Com. v. JohnsonAnnotate this Case
421 Pa. Superior Ct. 433 (1992)
618 A.2d 415
COMMONWEALTH of Pennsylvania v. Aaron JOHNSON, Appellant.
Superior Court of Pennsylvania.
Argued September 16, 1992.
Filed November 16, 1992.
*436 Joel I. Fishbein, Philadelphia, for appellant.
Karen A. Brancheau, Asst. Dist. Atty., Philadelphia, for Com., appellee.
Before McEWEN, DEL SOLE and HUDOCK, JJ.
DEL SOLE, Judge.
This a direct appeal from a judgment of sentence imposed for the convictions of knowing or intentional possession of a controlled substance and possession of a controlled substance with intent to manufacture or deliver. Finding no abuse of discretion or error of law by the trial court, we affirm.
On August 8, 1990, Philadelphia Police Officer Genaro Fontanez was working with a partner on a drug surveillance assignment in a North Philadelphia neighborhood. Officer Fontanez observed Appellant, Aaron Johnson, approach a car at the intersection of Somerset and Reese Streets, one-half block away. Appellant briefly conversed with the driver and then handed him a green plastic packet, receiving money in exchange. Officer Fontanez followed Appellant until he reached Reese Street, where the officer lost sight of him for a brief moment. The officer next observed Appellant holding a paper bag, which he placed underneath a tire lying on the pavement. Appellant proceeded up Reese Street to the residence of Leslie Waters, approximately one hundred fifty feet away from the location of the bag. Upon reaching Ms. Waters' house, Appellant joined several neighbors who were working on Ms. Waters' car in front of her home.
Officer Fontanez went to investigate the contents of the paper bag left under the tire, while his partner apprehended *437 Appellant. The bag contained $1503.00 and five hundred twenty-seven small green packets of a white substance, which tested positive for the presence of cocaine and had a street value in excess of $35,000.00.
A jury found Appellant guilty of knowing or intentional possession of a controlled substance and possession of a controlled substance with intent to manufacture or deliver. Timely post-verdict motions were filed, and new counsel was appointed. The trial court, after hearing argument on the motions, denied them and imposed a sentence of five to ten years' imprisonment and a mandatory fine of $25,000.00, pursuant to 18 Pa.C.S.A. § 7508(a)(3)(iii). This appeal followed.
Appellant raises six issues for review:1) Whether the verdict was supported by sufficient evidence, and whether the verdict was against the weight of the evidence and contrary to law? 2) Whether the supplementary instruction given to the jury regarding the legal definition of possession was contrary to law and highly prejudicial? 3) Whether trial counsel was ineffective for failing to give notice of an alibi defense, and for failing to request the standard alibi instruction? 4) Whether the sentence imposed constituted an aggravated sentence according to the sentencing guidelines and whether the court placed on the record any circumstance justifying an aggravated sentence? 5) Whether Appellant's prior conviction for a weapons misdemeanor was too remote to be considered in his sentencing? 6) Whether the mandatory fine set forth in 18 Pa.C.S.A. § 7508(a$)(3)(iii) is unconstitutional on its face and as applied in Appellant's case?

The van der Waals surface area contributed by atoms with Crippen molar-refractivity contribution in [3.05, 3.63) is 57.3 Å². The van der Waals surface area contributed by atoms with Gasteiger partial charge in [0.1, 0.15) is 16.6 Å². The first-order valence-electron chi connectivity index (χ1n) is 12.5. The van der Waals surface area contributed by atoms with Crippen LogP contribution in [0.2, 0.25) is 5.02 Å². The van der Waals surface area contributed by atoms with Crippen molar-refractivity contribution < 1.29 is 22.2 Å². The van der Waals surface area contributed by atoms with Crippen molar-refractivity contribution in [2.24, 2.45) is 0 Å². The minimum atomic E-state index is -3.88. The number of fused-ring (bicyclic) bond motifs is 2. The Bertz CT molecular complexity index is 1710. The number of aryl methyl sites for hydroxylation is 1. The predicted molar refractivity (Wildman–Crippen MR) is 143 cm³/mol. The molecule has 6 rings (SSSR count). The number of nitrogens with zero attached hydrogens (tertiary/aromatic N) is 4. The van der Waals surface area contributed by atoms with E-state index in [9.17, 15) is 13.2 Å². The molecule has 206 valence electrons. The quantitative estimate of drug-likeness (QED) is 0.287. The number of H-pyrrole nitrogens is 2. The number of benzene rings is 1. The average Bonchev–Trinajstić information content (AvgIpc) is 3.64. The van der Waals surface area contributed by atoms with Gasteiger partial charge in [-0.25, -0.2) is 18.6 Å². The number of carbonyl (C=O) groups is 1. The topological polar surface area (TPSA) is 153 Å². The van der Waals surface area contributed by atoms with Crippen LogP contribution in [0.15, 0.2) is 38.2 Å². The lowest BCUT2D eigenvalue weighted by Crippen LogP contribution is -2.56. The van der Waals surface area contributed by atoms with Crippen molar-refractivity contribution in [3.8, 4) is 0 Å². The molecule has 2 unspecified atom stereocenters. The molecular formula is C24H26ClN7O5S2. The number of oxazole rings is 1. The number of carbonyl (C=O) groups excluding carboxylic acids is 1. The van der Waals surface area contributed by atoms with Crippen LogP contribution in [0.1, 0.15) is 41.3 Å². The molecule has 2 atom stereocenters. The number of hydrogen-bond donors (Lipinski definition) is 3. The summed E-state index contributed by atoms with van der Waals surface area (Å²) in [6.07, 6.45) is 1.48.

First we address Appellant's claims regarding the weight and sufficiency of the evidence in his case. Appellant argues that because he was not seen with the paper bag in his hand for any substantial period of time prior to the officer's observance of him placing the bag under the tire, there was no *438 evidence that Appellant exercised dominion and control over the bag.
In reviewing for sufficiency of evidence the test is whether the evidence, viewed in the light most favorable to the Commonwealth as the verdict winner, and drawing all reasonable inferences therefrom, is sufficient to enable the trier of fact to find every element of the crime beyond a reasonable doubt. Commonwealth v. Edwards, 521 Pa. 134, 555 A.2d 818 (1989). In the instant case, the officer did see the bag in Appellant's hand for a brief instant before Appellant secreted it in the tire. (N.T. 1/11/91, 28). The jury could correctly infer from the fact that Appellant hid the bag that he intended to exercise dominion and control over it; one does not deliberately hide property to which he is relinquishing ownership. Therefore, we find the evidence to be sufficient for the jury to have found every element of the crimes charged proven beyond a reasonable doubt.
Appellant does not specifically argue in what manner the verdict is against the weight of the evidence; however, we note that it is the jury's prerogative to believe all, part or none of the evidence, Id., and there is no inconsistency between the evidence and the verdict so as to shock our sense of justice. Commonwealth v. Hunter, 381 Pa.Super. 606, 554 A.2d 550 (1989). Therefore, Appellant's argument concerning the weight of the evidence also fails.
Appellant's second contention on appeal is that the trial court's supplementary instruction regarding the legal definition of possession was contrary to law and highly pre$judicial. When the jury requested that the court re-read Officer Fontanez's testimony regarding Appellant's discarding the paper bag, the court refused and instead gave an instruction concerning the legal definition of possession. Appellant claims that the instruction unfairly drew the jury's attention to a hypothetical basis for a guilty verdict that was not supported by the evidence or testimony.
When a jury requests that recorded testimony be read to it to refresh its memory, it rests within the trial court's *439 discretion to grant or deny such request. Commonwealth v. Bell, 328 Pa.Super. 35, 476 A.2d 439 (1984). We find no abuse of this discretion in the trial court's refusal to re-read the officer's testimony. In the instant case, the supplemental instruction given was in accordance with the standard jury instruction and took into account both the testimony of Officer Fontanez and Appellant's testimony. Therefore, the instruction was neither erroneous nor contrary to law.
Appellant's third claim is that trial counsel was ineffective for failing to give notice of an alibi defense and for failing to request the standard alibi instruction. Appellant contends that the testimony of Leslie Waters and her two neighbors establishes that Appellant was in front of Ms. Waters' house, and not at the corner where the drug transaction occurred, for at least five minutes and as much as an hour. Therefore, he claims that because he presented substantial evidence that he was at a place other than the scene of the crime, he deserved to have the jury properly consider an alibi defense.